Re: Job Information

Subject: Re: Job Information
From: nancy ott <ott -at- ANSOFT -dot- COM>
Date: Tue, 27 Jul 1993 11:01:43 EDT

My $0.02 on the "degree vs. experience" thread:

You need both. Having a degree can keep your resume from
automatically being tossed in the circular file, but your experience
will get you the job.

If you're still in school, you're probably caught in the classic
Catch-22 situation: you don't have a "real" job and therefore have no
experience, but you need experience to get a job in the first place.
Well, there are a few things you can do to get experience before
you graduate:

1. Do an internship. Most colleges offer formal internship courses;
in fact, some programs require them. (If none are available, talk to
your advisor about arranging one as an independent study.) An unpaid
internship is better than no internship. Try to avoid ones that
involve a lot of filing and photocopying, though. Internships with
well-defined writing assignments are the most desirable, since they
give you experience, a document you can show prospective employers,
and (if you've done well) a good recomendation from your boss.

2. Try to get a part-time job (either on-campus or off) that involves
writing, even if it's not a formal technical writing position.
Emphasize the writing parts of it on your resume and in your

3. If your current job doesn't involve writing, create a writing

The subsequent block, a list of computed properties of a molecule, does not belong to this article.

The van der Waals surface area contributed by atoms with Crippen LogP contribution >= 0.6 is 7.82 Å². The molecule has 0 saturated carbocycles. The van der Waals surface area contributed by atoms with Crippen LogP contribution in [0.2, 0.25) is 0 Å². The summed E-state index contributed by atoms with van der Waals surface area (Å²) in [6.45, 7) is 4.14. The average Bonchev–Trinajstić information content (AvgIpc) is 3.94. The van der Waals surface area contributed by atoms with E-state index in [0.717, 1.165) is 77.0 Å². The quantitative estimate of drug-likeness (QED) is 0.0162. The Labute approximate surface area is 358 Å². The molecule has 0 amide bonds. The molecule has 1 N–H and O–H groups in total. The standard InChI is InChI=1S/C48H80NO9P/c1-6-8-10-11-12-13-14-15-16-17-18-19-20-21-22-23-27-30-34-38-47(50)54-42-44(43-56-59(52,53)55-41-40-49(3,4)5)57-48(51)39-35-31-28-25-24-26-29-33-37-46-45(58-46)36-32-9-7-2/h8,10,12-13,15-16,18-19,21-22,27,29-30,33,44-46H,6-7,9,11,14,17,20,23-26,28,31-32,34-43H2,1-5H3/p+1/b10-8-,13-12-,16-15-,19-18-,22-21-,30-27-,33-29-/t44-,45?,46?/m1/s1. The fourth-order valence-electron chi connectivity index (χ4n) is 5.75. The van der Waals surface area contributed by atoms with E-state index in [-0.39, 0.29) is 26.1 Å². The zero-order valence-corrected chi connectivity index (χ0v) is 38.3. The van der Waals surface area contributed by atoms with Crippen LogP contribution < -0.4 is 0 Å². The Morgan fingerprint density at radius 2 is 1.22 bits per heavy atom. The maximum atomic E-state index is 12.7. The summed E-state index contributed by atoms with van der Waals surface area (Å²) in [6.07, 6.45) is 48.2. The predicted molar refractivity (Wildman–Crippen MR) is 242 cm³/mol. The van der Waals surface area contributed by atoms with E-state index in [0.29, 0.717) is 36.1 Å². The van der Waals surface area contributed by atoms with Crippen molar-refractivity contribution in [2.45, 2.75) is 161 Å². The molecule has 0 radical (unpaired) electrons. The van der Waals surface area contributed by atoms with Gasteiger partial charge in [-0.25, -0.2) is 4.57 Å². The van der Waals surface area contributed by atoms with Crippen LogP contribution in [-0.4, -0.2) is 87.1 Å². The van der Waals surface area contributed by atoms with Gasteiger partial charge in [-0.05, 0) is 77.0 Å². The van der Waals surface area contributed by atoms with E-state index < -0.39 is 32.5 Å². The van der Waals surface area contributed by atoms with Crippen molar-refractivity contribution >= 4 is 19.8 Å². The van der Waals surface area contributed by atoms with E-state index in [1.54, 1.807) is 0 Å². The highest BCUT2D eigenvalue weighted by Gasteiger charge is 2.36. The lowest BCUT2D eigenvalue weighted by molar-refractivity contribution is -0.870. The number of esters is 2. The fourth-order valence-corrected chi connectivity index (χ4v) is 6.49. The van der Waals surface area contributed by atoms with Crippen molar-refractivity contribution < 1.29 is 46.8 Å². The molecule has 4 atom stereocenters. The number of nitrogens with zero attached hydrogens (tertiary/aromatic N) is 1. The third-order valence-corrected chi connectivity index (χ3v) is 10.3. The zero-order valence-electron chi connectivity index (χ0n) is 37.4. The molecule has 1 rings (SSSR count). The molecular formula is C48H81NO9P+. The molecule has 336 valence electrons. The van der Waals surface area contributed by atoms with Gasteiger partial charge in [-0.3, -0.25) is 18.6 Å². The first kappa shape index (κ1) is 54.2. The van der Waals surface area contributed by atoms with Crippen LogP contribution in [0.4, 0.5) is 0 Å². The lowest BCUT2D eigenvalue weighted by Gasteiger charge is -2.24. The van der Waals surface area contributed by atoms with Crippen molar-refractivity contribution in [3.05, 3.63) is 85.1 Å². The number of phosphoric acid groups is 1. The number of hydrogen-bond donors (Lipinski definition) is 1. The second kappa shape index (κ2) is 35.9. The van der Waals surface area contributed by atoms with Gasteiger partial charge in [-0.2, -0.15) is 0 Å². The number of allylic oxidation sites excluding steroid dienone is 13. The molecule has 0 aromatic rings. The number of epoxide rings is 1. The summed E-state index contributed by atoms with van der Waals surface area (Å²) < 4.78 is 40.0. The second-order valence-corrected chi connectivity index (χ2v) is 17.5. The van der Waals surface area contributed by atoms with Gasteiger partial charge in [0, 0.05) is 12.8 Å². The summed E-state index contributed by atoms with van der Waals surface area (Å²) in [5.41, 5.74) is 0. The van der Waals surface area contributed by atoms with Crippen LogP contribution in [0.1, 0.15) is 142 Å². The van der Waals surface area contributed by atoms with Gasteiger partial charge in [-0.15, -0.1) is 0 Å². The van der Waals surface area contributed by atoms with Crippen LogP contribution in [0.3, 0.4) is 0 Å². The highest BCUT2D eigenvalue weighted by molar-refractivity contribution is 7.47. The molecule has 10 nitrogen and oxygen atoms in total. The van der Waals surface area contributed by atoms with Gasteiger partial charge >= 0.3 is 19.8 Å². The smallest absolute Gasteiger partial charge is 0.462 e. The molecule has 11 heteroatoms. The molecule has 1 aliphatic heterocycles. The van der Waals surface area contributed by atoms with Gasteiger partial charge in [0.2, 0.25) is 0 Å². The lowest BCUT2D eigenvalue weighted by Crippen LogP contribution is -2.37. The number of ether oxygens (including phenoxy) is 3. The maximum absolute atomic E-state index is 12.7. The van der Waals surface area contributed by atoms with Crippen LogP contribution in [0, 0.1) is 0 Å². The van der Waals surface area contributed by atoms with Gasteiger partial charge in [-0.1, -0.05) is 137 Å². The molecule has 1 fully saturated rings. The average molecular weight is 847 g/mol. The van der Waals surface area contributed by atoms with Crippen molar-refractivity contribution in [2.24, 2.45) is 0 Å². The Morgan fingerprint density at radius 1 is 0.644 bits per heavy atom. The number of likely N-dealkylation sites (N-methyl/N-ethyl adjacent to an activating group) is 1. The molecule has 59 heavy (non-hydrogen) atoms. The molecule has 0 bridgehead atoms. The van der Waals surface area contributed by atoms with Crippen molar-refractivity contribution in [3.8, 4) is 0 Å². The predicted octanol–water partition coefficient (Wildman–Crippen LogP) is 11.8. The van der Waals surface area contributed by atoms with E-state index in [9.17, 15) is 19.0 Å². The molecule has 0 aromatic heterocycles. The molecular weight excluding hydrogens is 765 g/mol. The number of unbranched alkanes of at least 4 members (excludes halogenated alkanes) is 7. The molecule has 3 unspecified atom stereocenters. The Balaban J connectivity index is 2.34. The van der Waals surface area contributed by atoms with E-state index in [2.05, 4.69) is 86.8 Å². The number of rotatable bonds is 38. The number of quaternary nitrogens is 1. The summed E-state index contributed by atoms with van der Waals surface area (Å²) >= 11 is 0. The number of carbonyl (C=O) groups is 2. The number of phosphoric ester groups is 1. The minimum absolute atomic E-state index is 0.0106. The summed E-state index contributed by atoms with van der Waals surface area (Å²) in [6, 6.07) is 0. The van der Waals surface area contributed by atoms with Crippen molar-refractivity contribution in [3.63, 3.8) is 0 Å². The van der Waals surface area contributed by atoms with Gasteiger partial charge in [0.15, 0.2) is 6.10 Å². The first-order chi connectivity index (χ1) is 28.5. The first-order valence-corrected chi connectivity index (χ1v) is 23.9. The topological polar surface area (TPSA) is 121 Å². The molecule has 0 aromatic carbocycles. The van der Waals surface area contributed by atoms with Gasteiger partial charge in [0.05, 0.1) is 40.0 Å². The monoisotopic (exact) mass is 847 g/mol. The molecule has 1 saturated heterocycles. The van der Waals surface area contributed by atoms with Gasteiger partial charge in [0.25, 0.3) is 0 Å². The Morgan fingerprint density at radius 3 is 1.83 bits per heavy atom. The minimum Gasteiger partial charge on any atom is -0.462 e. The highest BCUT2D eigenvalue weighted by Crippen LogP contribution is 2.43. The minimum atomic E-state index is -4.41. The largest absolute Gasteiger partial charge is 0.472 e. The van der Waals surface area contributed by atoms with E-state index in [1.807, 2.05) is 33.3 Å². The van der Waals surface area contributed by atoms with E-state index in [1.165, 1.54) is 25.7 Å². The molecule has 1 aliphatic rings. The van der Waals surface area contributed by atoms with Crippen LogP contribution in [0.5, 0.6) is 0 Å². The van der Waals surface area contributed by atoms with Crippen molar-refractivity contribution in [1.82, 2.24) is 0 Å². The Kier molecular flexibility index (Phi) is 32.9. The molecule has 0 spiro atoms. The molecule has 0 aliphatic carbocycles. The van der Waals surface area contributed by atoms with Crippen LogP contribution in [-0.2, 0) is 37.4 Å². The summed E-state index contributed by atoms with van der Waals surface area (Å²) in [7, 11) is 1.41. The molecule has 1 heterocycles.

project that applies to what you're doing -- such a procedures manual
for new student workers, information or help sheets, etc. -- and sell
your boss on its benefits. If you can, get his/her permission to
write it during your working hours; otherwise, do it on your own time.
(I hate to advocate slave labor, but keep in mind that you are at the
bottom of the writing food chain. You need the experience more than
the money at this point.) Ideally, you could set up the project as an
internship and get academic credit for it. Draw up a schedule for
completing and evaluating the document, and stick to it! You will get
high marks for initiative, an entry for your portfolio, and valuable
project experience.

4. Do a co-op -- where you work for a semester at a company as a
student co-op employee. Again, many colleges have formal programs for
this sort of thing. Co-ops give you the benefits of an internship,
with even more real-world experience. You may even be able to get a
permanent position there after you graduate, since you've demonstrated
that you can handle the job.

5. Volunteer at a local charitable or civic organization. Perhaps you
can do a newsletter for them, write up information sheets, and so
forth. This option is better suited to people interested in
journalism, professional writing, public relations, and so forth ....
but experience is experience. A lot of the skills transfer over to
technical writing, you'll get some nice entries for your portfolio,
and you can help others while helping yourself (this is known as
enlightened self-interest).

Good luck.

nancy ott | No good deed goes unpunished.
Ansoft Corp. |
Pittsburgh, PA | - anonymous
ott -at- ansoft -dot- com |

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